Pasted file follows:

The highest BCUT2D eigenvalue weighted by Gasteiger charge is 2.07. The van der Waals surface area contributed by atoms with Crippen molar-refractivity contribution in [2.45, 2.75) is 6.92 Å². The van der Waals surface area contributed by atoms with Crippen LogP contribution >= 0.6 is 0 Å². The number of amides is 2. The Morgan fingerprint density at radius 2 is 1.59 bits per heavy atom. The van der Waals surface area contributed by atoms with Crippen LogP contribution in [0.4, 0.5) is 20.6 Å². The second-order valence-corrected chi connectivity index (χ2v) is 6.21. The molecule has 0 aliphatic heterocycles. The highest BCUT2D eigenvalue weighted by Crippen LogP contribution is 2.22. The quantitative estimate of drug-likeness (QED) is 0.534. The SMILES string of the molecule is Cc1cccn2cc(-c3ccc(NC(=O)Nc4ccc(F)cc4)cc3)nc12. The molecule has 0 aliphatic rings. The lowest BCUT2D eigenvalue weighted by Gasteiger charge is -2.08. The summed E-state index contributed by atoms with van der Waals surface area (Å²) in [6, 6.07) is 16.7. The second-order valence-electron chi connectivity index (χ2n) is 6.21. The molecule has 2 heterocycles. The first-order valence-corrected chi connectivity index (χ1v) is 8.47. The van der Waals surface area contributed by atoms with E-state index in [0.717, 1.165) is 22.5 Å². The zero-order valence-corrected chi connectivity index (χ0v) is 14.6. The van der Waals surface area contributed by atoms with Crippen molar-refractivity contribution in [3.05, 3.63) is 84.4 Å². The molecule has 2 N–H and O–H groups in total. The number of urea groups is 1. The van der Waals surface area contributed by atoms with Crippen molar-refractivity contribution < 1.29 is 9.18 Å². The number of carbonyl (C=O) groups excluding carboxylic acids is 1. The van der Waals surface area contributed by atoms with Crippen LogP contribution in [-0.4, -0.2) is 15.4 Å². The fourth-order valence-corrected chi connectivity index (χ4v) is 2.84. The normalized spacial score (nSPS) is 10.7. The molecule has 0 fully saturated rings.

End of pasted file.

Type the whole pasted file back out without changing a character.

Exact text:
The highest BCUT2D eigenvalue weighted by Gasteiger charge is 2.07. The van der Waals surface area contributed by atoms with Crippen molar-refractivity contribution in [2.45, 2.75) is 6.92 Å². The van der Waals surface area contributed by atoms with Crippen LogP contribution >= 0.6 is 0 Å². The number of amides is 2. The Morgan fingerprint density at radius 2 is 1.59 bits per heavy atom. The van der Waals surface area contributed by atoms with Crippen LogP contribution in [0.4, 0.5) is 20.6 Å². The second-order valence-corrected chi connectivity index (χ2v) is 6.21. The molecule has 0 aliphatic heterocycles. The highest BCUT2D eigenvalue weighted by Crippen LogP contribution is 2.22. The quantitative estimate of drug-likeness (QED) is 0.534. The SMILES string of the molecule is Cc1cccn2cc(-c3ccc(NC(=O)Nc4ccc(F)cc4)cc3)nc12. The molecule has 0 aliphatic rings. The lowest BCUT2D eigenvalue weighted by Gasteiger charge is -2.08. The summed E-state index contributed by atoms with van der Waals surface area (Å²) in [6, 6.07) is 16.7. The second-order valence-electron chi connectivity index (χ2n) is 6.21. The molecule has 2 heterocycles. The first-order valence-corrected chi connectivity index (χ1v) is 8.47. The van der Waals surface area contributed by atoms with E-state index in [0.717, 1.165) is 22.5 Å². The zero-order valence-corrected chi connectivity index (χ0v) is 14.6. The van der Waals surface area contributed by atoms with Crippen molar-refractivity contribution in [3.05, 3.63) is 84.4 Å². The molecule has 2 N–H and O–H groups in total. The number of urea groups is 1. The van der Waals surface area contributed by atoms with Crippen molar-refractivity contribution < 1.29 is 9.18 Å². The number of carbonyl (C=O) groups excluding carboxylic acids is 1. The van der Waals surface area contributed by atoms with Crippen LogP contribution in [-0.4, -0.2) is 15.4 Å². The fourth-order valence-corrected chi connectivity index (χ4v) is 2.84. The normalized spacial score (nSPS) is 10.7. The molecule has 0 fully saturated rings.